Agassiz developed a theory of what he termed "Ice Age" — when glaciers covered Europe and much of North America. In 1837 Agassiz was the first to scientifically propose that the Earth had been subject to a past ice age. William Buckland had led attempts in Britain to adapt the geological theory of catastrophism to account for erratic boulders and other "diluvium" as relics of the Biblical flood. This was strongly opposed by Charles Lyell's version of Hutton's uniformitarianism, and was gradually abandoned by Buckland and other catastrophist geologists. A field trip to the Alps with Agassiz in October 1838 convinced Buckland that features in Britain had been caused by glaciation, and both he and Lyell strongly supported the ice age theory which became widely accepted by the 1870s.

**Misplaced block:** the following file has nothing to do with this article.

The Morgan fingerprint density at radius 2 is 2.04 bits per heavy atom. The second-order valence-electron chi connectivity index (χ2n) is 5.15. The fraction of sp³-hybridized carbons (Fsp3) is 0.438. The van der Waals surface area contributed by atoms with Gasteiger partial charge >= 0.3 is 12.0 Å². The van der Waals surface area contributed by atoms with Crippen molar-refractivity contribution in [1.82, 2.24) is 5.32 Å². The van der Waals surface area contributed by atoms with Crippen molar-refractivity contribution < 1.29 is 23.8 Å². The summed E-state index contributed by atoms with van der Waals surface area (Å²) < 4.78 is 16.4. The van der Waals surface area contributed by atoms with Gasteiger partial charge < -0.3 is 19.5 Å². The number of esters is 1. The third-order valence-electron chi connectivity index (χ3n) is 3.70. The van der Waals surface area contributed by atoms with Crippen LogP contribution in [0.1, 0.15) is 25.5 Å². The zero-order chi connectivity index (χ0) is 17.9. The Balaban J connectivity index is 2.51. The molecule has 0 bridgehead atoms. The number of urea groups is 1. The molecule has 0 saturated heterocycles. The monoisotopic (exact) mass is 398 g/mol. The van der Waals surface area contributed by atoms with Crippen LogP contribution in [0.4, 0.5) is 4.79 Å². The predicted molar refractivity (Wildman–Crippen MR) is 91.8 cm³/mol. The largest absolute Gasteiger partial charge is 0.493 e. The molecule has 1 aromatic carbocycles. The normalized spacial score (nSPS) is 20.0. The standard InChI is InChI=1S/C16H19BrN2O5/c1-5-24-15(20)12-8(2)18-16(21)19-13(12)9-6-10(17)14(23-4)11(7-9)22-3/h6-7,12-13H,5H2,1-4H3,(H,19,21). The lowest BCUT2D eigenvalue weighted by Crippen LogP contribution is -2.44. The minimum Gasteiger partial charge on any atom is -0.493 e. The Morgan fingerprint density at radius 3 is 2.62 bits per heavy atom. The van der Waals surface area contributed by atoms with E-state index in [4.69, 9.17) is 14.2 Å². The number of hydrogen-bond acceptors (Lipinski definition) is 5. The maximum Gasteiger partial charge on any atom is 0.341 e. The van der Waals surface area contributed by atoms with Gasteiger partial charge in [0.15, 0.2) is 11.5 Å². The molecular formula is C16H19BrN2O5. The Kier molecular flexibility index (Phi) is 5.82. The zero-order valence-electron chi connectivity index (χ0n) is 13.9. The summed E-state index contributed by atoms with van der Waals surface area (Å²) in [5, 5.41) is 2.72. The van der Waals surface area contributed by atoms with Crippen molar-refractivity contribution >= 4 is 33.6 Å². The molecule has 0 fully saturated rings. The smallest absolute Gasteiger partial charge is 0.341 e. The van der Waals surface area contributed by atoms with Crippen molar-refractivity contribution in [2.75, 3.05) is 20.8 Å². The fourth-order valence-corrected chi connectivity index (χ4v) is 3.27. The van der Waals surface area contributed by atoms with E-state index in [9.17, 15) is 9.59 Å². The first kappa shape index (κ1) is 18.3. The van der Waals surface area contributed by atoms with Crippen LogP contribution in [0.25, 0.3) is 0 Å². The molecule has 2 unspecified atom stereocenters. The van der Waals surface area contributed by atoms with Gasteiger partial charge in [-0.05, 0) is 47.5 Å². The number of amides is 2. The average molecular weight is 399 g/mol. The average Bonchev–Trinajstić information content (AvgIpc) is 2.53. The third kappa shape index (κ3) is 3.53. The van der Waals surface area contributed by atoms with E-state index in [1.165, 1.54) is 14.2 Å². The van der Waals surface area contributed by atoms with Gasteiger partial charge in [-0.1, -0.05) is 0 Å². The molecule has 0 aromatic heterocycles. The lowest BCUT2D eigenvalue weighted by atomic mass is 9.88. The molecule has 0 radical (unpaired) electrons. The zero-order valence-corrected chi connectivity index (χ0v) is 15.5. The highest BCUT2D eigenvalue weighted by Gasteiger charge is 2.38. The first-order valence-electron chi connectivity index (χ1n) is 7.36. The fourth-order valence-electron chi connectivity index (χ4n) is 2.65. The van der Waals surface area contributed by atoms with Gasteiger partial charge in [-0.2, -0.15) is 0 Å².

In the same general period that scientists first suspected climate change and ice ages, Joseph Fourier, in 1824, found that Earth's atmosphere kept the planet warmer than would be the case in a vacuum. Fourier recognized that the atmosphere transmitted visible light waves efficiently to the earth's surface. The earth then absorbed visible light and emitted infrared radiation in response, but the atmosphere did not transmit infrared efficiently, which therefore increased surface temperatures. He also suspected that human activities could influence climate, although he focused primarily on land use changes. In an 1827 paper Fourier stated, "The establishment and progress of human societies, the action of natural forces, can notably change, and in vast regions, the state of the surface, the distribution of water and the great movements of the air. Such effects are able to make to vary, in the course of many centuries, the average degree of heat; because the analytic expressions contain coefficients relating to the state of the surface and which greatly influence the temperature."